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Posts Tagged ‘nostrums’

With Henry Wister, the family saga twists away from the stolid towards the curious. Henry Wister’s legacy is also the easiest to illustrate, so we’ll indulge.

Dr. Wistar's Balsam of Wild CherryBesides Richard, Caspar “Glass” Wistar had another brother, John. John’s line spelled the family name with a penultimate “e” rather than “a.” Henry descends from John, as does Sarah (Sally) Wister, the author of Sally Wister’s Journal, a chronicle of a young woman’s life during the British occupation and later evacuation of Philadelphia.

Circa 1840, Henry Wister developed a nostrum, Dr. Winstar’s Balsam of Wild Cherry, a heady mélange of cherry bark, alcohol and opiates. Sales were enormous. Dr. Winstar’s Balsam of Wild Cherry was on the market for over 100 years. Its bottles- made long after the Wistarburgh glassblowers last fired the furnace near the dawn of the Revolutionary War- remain highly prized by glass collectors.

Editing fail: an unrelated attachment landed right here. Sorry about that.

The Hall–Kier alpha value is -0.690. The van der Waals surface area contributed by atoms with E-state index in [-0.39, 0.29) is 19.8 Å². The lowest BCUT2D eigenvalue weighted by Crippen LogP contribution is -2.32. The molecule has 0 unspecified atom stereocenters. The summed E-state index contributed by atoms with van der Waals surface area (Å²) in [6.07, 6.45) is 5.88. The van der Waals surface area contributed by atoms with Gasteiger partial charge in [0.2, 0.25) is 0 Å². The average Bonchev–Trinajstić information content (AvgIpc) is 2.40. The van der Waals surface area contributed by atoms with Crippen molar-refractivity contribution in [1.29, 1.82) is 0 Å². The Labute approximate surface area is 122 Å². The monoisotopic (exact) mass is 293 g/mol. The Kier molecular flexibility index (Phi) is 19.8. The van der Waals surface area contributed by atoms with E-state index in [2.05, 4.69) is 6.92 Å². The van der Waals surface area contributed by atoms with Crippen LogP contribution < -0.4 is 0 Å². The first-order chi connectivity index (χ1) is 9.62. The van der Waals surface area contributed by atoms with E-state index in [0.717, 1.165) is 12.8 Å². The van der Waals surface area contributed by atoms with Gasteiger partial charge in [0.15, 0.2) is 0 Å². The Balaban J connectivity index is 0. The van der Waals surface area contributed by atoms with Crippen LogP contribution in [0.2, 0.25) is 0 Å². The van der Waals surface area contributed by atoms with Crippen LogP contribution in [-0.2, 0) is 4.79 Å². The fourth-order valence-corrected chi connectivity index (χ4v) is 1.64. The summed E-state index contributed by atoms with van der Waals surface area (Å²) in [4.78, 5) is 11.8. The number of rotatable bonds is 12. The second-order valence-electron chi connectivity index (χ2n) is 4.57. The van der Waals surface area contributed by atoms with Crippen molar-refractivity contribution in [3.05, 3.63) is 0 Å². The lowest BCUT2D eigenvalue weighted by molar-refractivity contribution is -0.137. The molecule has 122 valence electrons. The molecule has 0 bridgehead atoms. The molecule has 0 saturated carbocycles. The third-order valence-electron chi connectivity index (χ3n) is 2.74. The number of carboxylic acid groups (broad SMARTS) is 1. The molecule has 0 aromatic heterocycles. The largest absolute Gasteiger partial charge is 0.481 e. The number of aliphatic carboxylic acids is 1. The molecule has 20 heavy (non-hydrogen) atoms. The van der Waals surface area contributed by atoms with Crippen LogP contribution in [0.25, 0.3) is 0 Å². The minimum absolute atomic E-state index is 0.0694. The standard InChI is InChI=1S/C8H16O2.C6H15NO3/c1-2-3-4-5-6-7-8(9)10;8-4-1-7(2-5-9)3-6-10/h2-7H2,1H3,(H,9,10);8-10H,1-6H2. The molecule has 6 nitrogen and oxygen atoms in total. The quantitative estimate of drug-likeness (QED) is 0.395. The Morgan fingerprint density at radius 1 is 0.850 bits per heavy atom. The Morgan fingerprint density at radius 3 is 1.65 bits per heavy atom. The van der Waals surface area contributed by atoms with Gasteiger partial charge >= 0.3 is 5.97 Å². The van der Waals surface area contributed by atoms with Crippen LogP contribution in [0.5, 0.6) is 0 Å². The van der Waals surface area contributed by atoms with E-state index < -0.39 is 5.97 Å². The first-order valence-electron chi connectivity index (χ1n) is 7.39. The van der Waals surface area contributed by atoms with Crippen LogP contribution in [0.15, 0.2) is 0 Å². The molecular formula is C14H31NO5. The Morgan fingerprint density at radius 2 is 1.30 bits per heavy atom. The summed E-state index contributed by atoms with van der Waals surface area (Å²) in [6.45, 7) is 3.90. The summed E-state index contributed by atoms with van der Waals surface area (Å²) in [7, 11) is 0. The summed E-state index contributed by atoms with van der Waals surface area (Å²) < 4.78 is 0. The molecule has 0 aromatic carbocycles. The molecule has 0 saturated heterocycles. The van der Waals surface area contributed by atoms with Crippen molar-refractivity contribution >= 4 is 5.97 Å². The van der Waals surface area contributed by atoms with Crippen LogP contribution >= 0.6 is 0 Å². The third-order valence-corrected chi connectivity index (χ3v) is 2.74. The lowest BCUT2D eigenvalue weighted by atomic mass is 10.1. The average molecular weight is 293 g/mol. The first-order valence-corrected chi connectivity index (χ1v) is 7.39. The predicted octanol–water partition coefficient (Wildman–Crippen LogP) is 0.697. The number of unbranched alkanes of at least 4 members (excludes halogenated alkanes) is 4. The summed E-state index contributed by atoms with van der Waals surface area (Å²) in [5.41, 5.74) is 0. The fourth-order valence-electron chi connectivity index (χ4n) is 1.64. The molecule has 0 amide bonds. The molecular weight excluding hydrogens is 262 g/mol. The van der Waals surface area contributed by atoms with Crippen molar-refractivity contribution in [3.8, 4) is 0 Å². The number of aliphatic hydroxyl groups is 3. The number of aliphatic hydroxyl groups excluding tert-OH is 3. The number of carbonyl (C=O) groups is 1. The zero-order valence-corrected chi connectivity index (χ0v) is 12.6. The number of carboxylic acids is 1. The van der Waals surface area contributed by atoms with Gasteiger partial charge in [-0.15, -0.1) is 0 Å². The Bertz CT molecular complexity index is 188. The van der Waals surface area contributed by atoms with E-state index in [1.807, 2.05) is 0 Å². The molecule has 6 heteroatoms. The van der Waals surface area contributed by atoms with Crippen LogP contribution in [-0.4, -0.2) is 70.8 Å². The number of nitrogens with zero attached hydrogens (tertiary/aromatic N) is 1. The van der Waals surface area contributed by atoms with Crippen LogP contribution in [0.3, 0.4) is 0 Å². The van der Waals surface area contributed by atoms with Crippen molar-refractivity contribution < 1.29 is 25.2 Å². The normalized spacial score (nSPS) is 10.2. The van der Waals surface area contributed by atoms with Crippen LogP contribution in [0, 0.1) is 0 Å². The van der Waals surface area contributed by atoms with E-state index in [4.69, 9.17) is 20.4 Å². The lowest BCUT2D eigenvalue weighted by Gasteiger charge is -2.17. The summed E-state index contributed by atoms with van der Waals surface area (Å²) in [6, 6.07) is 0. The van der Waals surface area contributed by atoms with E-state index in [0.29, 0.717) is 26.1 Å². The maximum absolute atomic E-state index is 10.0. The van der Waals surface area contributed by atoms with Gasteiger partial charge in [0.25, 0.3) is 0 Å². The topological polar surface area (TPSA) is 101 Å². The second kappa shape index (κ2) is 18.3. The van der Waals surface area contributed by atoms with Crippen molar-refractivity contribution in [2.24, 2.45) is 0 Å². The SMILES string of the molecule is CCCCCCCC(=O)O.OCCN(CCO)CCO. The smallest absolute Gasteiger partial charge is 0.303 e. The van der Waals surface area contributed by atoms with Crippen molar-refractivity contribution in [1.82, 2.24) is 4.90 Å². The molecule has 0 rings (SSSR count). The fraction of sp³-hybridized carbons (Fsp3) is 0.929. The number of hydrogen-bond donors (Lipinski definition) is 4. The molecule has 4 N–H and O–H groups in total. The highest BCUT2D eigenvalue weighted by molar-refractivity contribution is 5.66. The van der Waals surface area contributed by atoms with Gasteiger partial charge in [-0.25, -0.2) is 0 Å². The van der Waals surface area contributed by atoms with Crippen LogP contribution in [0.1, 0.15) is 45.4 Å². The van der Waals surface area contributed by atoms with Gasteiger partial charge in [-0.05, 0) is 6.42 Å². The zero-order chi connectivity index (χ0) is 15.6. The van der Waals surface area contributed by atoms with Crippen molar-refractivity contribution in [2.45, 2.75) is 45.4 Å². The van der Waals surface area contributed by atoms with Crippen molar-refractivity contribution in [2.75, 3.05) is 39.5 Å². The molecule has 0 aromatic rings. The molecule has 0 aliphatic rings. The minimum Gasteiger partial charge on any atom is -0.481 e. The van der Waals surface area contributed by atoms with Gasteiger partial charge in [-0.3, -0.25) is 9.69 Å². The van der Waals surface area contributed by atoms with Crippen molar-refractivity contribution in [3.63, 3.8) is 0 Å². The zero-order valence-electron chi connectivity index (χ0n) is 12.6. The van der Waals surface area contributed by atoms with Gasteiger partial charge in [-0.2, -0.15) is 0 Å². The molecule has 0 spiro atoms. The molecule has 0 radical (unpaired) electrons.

The formula rights passed to various hands during the product’s market Dr. Wistar's Balsam of Wild Cherrytenure. In 1855, a spin-off hit the pharmacy shelves: Winstar’s Cough Lozenges. Dr. Winstar’s Balsam of Wild Cherry was allegedly the cure for “consumption,” or tuberculosis, and its popularity no doubt stemmed from the fact that up to 25% of the adult population during the middle of the nineteenth century through WWI was thought to have died of “consumption.”

Heavily advertised, Dr. Winstar’s Balsam of Wild Cherry was often featured in large placements in newspapers up and down the US eastern seaboard and throughout Canada. In its heyday, the Balsam was the best selling nostrum on the market.

 

“No Quackery!  No Deception!

The Physician may boast of his skill in many diseases, the Quack may puff his wonderful cures, but of all the remedies ever discovered for the diseases of the Pulmonary Organs, it is universally admitted that nothing has ever proved as successful as that unrivaled medicine-  Dr. Winstar’s Balsam of Wild Cherry, which has effected some of the most astonishing cures ever recorded in the history of Medicine.”

 

So ran a sample ad. At a buck a bottle, it was worth a shot, even if just for the buzz.


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